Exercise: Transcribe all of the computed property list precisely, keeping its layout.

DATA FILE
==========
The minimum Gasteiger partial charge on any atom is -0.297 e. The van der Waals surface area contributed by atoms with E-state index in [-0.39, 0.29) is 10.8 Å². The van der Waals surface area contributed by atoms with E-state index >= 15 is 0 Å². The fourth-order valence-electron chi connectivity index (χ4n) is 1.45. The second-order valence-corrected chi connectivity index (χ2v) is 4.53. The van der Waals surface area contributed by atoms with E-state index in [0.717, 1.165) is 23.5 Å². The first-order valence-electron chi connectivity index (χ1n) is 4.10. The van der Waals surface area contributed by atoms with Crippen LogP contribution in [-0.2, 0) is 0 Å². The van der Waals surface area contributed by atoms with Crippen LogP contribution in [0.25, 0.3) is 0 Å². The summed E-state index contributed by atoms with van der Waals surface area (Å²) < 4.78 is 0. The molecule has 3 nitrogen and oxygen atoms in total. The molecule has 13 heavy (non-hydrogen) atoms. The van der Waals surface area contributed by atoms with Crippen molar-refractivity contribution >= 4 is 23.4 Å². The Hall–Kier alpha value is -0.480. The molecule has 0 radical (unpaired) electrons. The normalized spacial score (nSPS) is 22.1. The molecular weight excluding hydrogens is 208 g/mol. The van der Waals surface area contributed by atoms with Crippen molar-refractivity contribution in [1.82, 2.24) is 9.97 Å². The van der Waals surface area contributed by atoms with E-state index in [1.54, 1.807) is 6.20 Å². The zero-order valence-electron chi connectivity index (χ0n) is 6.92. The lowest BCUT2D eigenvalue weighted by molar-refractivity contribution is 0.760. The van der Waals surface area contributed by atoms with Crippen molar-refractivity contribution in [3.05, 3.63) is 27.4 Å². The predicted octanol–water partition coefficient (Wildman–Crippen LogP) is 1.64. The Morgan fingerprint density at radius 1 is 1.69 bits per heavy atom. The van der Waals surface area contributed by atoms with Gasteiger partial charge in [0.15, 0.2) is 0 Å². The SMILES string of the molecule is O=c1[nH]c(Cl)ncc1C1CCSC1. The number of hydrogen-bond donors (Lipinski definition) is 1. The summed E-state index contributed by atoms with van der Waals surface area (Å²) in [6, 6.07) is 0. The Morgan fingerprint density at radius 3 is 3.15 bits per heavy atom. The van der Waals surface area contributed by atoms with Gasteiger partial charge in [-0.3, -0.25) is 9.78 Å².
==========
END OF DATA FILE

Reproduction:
The minimum Gasteiger partial charge on any atom is -0.297 e. The van der Waals surface area contributed by atoms with E-state index in [-0.39, 0.29) is 10.8 Å². The van der Waals surface area contributed by atoms with E-state index >= 15 is 0 Å². The fourth-order valence-electron chi connectivity index (χ4n) is 1.45. The second-order valence-corrected chi connectivity index (χ2v) is 4.53. The van der Waals surface area contributed by atoms with E-state index in [0.717, 1.165) is 23.5 Å². The first-order valence-electron chi connectivity index (χ1n) is 4.10. The van der Waals surface area contributed by atoms with Crippen LogP contribution in [-0.2, 0) is 0 Å². The van der Waals surface area contributed by atoms with Crippen LogP contribution in [0.25, 0.3) is 0 Å². The summed E-state index contributed by atoms with van der Waals surface area (Å²) < 4.78 is 0. The molecule has 3 nitrogen and oxygen atoms in total. The molecule has 13 heavy (non-hydrogen) atoms. The van der Waals surface area contributed by atoms with Crippen molar-refractivity contribution >= 4 is 23.4 Å². The Hall–Kier alpha value is -0.480. The molecule has 0 radical (unpaired) electrons. The normalized spacial score (nSPS) is 22.1. The molecular weight excluding hydrogens is 208 g/mol. The van der Waals surface area contributed by atoms with Crippen molar-refractivity contribution in [1.82, 2.24) is 9.97 Å². The van der Waals surface area contributed by atoms with E-state index in [1.54, 1.807) is 6.20 Å². The zero-order valence-electron chi connectivity index (χ0n) is 6.92. The lowest BCUT2D eigenvalue weighted by molar-refractivity contribution is 0.760. The van der Waals surface area contributed by atoms with Crippen molar-refractivity contribution in [3.05, 3.63) is 27.4 Å². The predicted octanol–water partition coefficient (Wildman–Crippen LogP) is 1.64. The Morgan fingerprint density at radius 1 is 1.69 bits per heavy atom. The van der Waals surface area contributed by atoms with Gasteiger partial charge in [0.15, 0.2) is 0 Å². The SMILES string of the molecule is O=c1[nH]c(Cl)ncc1C1CCSC1. The number of hydrogen-bond donors (Lipinski definition) is 1. The summed E-state index contributed by atoms with van der Waals surface area (Å²) in [6, 6.07) is 0. The Morgan fingerprint density at radius 3 is 3.15 bits per heavy atom. The van der Waals surface area contributed by atoms with Gasteiger partial charge in [-0.3, -0.25) is 9.78 Å².